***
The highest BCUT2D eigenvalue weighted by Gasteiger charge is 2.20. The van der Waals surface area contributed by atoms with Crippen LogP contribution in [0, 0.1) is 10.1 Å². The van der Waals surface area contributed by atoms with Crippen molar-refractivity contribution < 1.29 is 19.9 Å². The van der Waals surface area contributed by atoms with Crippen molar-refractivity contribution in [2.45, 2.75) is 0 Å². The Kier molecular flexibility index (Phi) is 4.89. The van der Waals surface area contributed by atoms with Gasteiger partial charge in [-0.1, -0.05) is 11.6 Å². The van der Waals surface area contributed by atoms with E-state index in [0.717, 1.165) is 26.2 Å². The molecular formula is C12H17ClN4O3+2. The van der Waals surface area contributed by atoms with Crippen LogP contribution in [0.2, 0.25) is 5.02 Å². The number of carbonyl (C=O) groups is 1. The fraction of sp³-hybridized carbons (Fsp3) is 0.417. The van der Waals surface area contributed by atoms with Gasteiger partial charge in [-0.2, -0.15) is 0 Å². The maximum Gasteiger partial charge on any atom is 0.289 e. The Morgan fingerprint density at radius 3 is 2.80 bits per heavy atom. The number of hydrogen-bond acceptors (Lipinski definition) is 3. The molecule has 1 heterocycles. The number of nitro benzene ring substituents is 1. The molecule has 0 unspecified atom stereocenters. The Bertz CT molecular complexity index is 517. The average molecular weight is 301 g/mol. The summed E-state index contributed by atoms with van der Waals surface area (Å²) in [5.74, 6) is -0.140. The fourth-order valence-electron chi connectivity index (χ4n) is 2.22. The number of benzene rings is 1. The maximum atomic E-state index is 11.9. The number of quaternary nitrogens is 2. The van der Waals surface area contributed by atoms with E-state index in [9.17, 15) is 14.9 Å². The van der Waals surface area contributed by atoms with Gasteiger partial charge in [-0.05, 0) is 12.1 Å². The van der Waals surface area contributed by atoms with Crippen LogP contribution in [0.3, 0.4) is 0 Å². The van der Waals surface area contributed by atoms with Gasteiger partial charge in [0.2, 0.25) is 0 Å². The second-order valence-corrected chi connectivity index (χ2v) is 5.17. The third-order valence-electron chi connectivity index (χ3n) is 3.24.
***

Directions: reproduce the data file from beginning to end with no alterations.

The highest BCUT2D eigenvalue weighted by Gasteiger charge is 2.20. The van der Waals surface area contributed by atoms with Crippen LogP contribution in [0, 0.1) is 10.1 Å². The van der Waals surface area contributed by atoms with Crippen molar-refractivity contribution < 1.29 is 19.9 Å². The van der Waals surface area contributed by atoms with Crippen molar-refractivity contribution in [2.45, 2.75) is 0 Å². The Kier molecular flexibility index (Phi) is 4.89. The van der Waals surface area contributed by atoms with Gasteiger partial charge in [-0.1, -0.05) is 11.6 Å². The van der Waals surface area contributed by atoms with E-state index in [0.717, 1.165) is 26.2 Å². The molecular formula is C12H17ClN4O3+2. The van der Waals surface area contributed by atoms with Crippen LogP contribution in [0.2, 0.25) is 5.02 Å². The number of carbonyl (C=O) groups is 1. The fraction of sp³-hybridized carbons (Fsp3) is 0.417. The van der Waals surface area contributed by atoms with Gasteiger partial charge in [-0.2, -0.15) is 0 Å². The maximum Gasteiger partial charge on any atom is 0.289 e. The Morgan fingerprint density at radius 3 is 2.80 bits per heavy atom. The number of hydrogen-bond acceptors (Lipinski definition) is 3. The molecule has 1 heterocycles. The number of nitro benzene ring substituents is 1. The molecule has 0 unspecified atom stereocenters. The Bertz CT molecular complexity index is 517. The average molecular weight is 301 g/mol. The summed E-state index contributed by atoms with van der Waals surface area (Å²) in [5.74, 6) is -0.140. The fourth-order valence-electron chi connectivity index (χ4n) is 2.22. The number of benzene rings is 1. The maximum atomic E-state index is 11.9. The number of quaternary nitrogens is 2. The van der Waals surface area contributed by atoms with E-state index in [9.17, 15) is 14.9 Å². The van der Waals surface area contributed by atoms with Gasteiger partial charge in [-0.05, 0) is 12.1 Å². The van der Waals surface area contributed by atoms with Crippen LogP contribution in [0.3, 0.4) is 0 Å². The van der Waals surface area contributed by atoms with Gasteiger partial charge in [0.2, 0.25) is 0 Å². The second-order valence-corrected chi connectivity index (χ2v) is 5.17. The third-order valence-electron chi connectivity index (χ3n) is 3.24.